Jerusalem and Ankara would likely sign a compensation deal following the local elections in Turkey after nearly four years of tense ties, Turkish Deputy Prime Minister Bülent Arınç told Hürriyet Daily News on Tuesday.
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Relations between the two countries strained in May 2010 when nine Turkish citizens were killed in an IDF raid of the Mavi Marmara, a Turkish vessel trying to break the blockade on Gaza.
Reconciliation talks between Jerusalem and Ankara started after Prime Minister Benjamin Netanyahu called to apologize to Turkish Prime Minister Recep Tayyip Erdoğan at the request of US President Barack Obama in March 2013.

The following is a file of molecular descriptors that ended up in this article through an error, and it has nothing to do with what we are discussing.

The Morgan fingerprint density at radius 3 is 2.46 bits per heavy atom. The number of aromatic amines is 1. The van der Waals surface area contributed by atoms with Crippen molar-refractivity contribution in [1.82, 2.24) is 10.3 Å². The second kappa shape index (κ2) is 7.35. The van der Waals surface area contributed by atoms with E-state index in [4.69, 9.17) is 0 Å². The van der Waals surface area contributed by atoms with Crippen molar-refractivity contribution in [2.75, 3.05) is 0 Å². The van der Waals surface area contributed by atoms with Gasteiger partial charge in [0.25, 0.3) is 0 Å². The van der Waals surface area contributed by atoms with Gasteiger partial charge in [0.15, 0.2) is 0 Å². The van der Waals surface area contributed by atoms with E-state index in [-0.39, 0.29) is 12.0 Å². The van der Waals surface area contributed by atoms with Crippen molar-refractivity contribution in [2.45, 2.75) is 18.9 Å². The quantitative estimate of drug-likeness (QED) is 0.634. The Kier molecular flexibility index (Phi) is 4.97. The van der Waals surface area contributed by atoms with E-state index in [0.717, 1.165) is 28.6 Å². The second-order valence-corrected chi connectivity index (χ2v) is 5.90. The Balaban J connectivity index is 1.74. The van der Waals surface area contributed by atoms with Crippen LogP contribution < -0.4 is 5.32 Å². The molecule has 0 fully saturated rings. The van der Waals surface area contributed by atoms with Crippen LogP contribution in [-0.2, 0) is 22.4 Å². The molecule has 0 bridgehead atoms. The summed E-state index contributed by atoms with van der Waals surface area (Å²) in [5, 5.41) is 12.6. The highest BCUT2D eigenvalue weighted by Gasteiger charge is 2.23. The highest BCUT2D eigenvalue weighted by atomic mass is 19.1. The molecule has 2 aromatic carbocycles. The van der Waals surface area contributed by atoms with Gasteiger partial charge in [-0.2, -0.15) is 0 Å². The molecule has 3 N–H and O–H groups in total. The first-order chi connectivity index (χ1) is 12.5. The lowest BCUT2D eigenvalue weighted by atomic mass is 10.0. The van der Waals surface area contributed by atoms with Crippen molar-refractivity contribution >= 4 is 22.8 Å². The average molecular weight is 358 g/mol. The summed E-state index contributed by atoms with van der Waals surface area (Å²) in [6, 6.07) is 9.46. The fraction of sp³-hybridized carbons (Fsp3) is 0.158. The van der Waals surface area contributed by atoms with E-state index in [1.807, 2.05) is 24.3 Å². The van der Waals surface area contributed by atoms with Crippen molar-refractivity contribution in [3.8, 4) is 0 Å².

A final reconciliation text on the sum of compensation paid by Israel to the families of those killed on the Marmara was delivered to Turkey last month, Arınç told Hürriyet.
The document, that would restore diplomatic ties between the two countries to normal, is expected to be turned into an official agreement abnd approved by the governments of both countries after the March 30 Turkish local elections, according to Arınç.
Following the approval of the agreement by both governments and its signing, the process to normalize ties could begin immediately, and the two countries could assign ambassadors.